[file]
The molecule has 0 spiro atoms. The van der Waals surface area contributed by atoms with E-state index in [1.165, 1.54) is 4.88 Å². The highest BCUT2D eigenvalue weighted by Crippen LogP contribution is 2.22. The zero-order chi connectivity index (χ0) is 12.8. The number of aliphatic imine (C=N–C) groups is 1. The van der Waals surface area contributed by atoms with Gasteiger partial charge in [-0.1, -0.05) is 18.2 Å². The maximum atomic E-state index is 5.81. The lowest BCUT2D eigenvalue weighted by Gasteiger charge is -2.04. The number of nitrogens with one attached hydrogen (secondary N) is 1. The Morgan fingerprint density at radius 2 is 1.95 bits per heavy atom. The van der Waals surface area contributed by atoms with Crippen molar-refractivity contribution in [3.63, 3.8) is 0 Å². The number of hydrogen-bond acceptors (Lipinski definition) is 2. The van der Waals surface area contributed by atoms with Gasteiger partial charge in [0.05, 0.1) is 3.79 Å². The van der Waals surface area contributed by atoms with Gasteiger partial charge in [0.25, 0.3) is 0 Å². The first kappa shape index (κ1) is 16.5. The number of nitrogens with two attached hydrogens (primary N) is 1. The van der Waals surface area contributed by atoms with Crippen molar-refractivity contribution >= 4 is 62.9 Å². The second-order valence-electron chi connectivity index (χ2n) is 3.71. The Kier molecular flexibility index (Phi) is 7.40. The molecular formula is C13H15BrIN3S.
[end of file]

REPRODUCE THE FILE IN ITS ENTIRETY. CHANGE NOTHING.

The molecule has 0 spiro atoms. The van der Waals surface area contributed by atoms with E-state index in [1.165, 1.54) is 4.88 Å². The highest BCUT2D eigenvalue weighted by Crippen LogP contribution is 2.22. The zero-order chi connectivity index (χ0) is 12.8. The number of aliphatic imine (C=N–C) groups is 1. The van der Waals surface area contributed by atoms with Gasteiger partial charge in [-0.1, -0.05) is 18.2 Å². The maximum atomic E-state index is 5.81. The lowest BCUT2D eigenvalue weighted by Gasteiger charge is -2.04. The number of nitrogens with one attached hydrogen (secondary N) is 1. The Morgan fingerprint density at radius 2 is 1.95 bits per heavy atom. The van der Waals surface area contributed by atoms with Crippen molar-refractivity contribution in [3.63, 3.8) is 0 Å². The number of hydrogen-bond acceptors (Lipinski definition) is 2. The van der Waals surface area contributed by atoms with Gasteiger partial charge in [0.05, 0.1) is 3.79 Å². The van der Waals surface area contributed by atoms with Gasteiger partial charge in [0.25, 0.3) is 0 Å². The first kappa shape index (κ1) is 16.5. The number of nitrogens with two attached hydrogens (primary N) is 1. The van der Waals surface area contributed by atoms with Crippen molar-refractivity contribution >= 4 is 62.9 Å². The second-order valence-electron chi connectivity index (χ2n) is 3.71. The Kier molecular flexibility index (Phi) is 7.40. The molecular formula is C13H15BrIN3S.